The Impact Of Racism In The 1920s And 1930s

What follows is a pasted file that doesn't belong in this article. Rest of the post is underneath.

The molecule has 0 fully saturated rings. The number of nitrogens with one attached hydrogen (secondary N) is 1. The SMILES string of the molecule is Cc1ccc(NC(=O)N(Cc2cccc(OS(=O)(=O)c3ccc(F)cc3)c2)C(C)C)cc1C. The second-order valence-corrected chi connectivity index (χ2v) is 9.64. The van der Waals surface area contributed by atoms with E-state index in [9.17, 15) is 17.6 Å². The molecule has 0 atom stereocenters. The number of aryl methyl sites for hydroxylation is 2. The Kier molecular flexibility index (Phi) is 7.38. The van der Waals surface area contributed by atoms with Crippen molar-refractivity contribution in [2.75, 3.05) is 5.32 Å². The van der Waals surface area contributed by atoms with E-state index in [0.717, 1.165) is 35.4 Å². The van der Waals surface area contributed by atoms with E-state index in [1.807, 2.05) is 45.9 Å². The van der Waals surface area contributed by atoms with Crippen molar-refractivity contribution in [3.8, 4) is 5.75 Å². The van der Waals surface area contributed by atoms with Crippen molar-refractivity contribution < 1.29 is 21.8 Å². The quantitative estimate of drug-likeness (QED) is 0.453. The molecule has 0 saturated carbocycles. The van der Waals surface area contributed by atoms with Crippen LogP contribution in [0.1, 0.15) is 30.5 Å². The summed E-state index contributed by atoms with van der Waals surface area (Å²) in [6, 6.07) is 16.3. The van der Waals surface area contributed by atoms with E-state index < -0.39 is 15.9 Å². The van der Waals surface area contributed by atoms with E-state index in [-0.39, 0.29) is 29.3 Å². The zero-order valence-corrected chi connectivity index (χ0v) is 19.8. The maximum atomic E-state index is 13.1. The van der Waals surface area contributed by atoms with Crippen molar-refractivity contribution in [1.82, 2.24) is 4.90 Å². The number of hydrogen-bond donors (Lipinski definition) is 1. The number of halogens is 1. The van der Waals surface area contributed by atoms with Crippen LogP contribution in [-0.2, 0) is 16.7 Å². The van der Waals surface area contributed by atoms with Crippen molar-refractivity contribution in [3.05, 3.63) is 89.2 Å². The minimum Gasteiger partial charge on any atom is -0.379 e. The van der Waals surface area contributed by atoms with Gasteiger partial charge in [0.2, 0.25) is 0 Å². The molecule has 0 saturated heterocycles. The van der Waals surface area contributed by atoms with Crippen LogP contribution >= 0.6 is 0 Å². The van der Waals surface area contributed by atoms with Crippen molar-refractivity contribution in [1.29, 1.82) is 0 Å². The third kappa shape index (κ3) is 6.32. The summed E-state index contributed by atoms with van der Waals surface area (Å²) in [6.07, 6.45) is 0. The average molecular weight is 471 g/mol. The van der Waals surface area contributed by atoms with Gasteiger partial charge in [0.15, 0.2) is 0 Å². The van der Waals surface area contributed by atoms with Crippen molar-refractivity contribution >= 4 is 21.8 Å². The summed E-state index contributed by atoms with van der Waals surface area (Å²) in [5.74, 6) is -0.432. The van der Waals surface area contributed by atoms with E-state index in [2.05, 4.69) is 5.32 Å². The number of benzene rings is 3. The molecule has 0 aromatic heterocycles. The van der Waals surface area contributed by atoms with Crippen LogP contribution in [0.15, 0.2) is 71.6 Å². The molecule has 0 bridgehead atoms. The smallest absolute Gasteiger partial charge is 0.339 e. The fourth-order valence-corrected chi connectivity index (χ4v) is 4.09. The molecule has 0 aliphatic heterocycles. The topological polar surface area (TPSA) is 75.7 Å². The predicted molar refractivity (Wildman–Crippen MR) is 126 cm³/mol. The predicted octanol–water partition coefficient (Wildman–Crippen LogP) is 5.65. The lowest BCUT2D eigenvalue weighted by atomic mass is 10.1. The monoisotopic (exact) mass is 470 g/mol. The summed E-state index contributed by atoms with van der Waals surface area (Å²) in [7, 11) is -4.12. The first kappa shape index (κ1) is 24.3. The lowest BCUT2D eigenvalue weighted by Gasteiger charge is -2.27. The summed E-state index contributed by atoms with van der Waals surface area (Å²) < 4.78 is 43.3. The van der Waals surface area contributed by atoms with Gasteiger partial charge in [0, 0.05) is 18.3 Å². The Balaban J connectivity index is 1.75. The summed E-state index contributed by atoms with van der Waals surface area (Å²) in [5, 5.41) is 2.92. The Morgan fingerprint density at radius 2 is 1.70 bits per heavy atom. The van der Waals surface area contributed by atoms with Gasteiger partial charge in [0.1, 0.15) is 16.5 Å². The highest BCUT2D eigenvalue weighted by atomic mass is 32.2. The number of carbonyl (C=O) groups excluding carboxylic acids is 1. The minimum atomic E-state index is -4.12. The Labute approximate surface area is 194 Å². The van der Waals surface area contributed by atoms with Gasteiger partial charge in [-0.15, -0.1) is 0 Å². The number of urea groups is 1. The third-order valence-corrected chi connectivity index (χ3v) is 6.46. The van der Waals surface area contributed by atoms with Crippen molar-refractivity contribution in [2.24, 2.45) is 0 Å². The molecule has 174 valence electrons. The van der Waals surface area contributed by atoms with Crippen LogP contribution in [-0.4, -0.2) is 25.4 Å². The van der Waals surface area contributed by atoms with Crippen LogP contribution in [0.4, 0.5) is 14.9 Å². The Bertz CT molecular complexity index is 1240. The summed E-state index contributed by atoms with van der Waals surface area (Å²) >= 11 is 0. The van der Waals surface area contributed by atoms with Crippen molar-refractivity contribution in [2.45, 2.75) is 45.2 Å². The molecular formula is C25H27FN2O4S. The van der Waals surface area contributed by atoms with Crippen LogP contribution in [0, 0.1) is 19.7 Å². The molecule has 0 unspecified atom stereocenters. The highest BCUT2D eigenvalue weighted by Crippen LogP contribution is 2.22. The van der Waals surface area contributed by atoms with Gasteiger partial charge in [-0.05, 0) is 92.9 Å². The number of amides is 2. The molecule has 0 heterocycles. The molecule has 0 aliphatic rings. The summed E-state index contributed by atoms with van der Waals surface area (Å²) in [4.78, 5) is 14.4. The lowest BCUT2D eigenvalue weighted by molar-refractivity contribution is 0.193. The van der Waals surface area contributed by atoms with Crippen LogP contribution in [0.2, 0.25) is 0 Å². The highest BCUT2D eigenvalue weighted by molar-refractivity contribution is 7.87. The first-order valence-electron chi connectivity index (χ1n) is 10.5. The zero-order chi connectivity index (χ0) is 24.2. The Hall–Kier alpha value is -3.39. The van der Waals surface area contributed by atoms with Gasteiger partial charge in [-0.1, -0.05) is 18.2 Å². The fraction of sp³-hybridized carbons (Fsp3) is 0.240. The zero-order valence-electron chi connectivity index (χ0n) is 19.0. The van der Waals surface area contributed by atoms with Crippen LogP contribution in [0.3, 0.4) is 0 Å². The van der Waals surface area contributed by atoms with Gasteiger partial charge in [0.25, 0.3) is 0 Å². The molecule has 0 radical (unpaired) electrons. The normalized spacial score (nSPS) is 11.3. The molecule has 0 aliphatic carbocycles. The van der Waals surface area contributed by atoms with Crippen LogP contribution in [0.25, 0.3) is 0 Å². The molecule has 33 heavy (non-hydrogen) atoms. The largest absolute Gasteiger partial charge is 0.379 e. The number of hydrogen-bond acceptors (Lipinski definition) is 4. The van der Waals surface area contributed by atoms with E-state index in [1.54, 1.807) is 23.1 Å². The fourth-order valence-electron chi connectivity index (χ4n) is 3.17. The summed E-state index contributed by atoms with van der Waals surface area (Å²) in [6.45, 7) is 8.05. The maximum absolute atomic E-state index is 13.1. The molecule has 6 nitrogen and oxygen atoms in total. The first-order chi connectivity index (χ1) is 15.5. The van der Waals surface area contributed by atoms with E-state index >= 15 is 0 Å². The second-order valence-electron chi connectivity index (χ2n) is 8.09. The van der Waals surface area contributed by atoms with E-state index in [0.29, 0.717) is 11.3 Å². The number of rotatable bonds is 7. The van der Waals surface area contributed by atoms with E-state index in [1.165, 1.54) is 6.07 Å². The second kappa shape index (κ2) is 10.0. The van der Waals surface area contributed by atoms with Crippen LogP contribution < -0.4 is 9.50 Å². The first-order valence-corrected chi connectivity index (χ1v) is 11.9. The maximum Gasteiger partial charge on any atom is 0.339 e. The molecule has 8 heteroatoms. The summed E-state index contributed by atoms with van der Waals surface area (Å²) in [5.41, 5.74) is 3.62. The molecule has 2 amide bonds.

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In addition to Racism being one of the few attributes to the outside influences throughout the novel, economic crisis and the 1st and 2nd New Deal play a big part in it as well. In the 1920s and 1930s, new machinery became available. Many automobiles and airplanes introduce the 1920s and 1930s into a new era. Upon the arrival of such machinery people would oftentimes not have the money to purchase machines or appliances right then and there; the demand for products caused the banks to allow credit. Credit made it possible for people to buy now and pay later. People during the 1920s and 1930s would oftentimes invest their money into the stock markets and allow their money to increase (The 1930s: Lifestyles and social trends: Overview). However, when the stock market crashed on October 29 in 1929, the banks lost every bit of the money the people invested into it. There were 9,000 banks that were reported to close and approximately $2.5 billion deposits lost. Not only did the banks lose everyone’s deposits but natural disasters such as droughts and dust storms hit the plain states in America as well (The 1930s). Between 1929 and 1932 the National Income was cut in half, which in turn led to the working class to have to lay off all of their employees. Companies all across america laid off nearly one-fourth of their employees. Most of the families that lived off of the steel, agricultural, and unions all suffered (The 1930s: Lifestyles and social trends: Overview). After the
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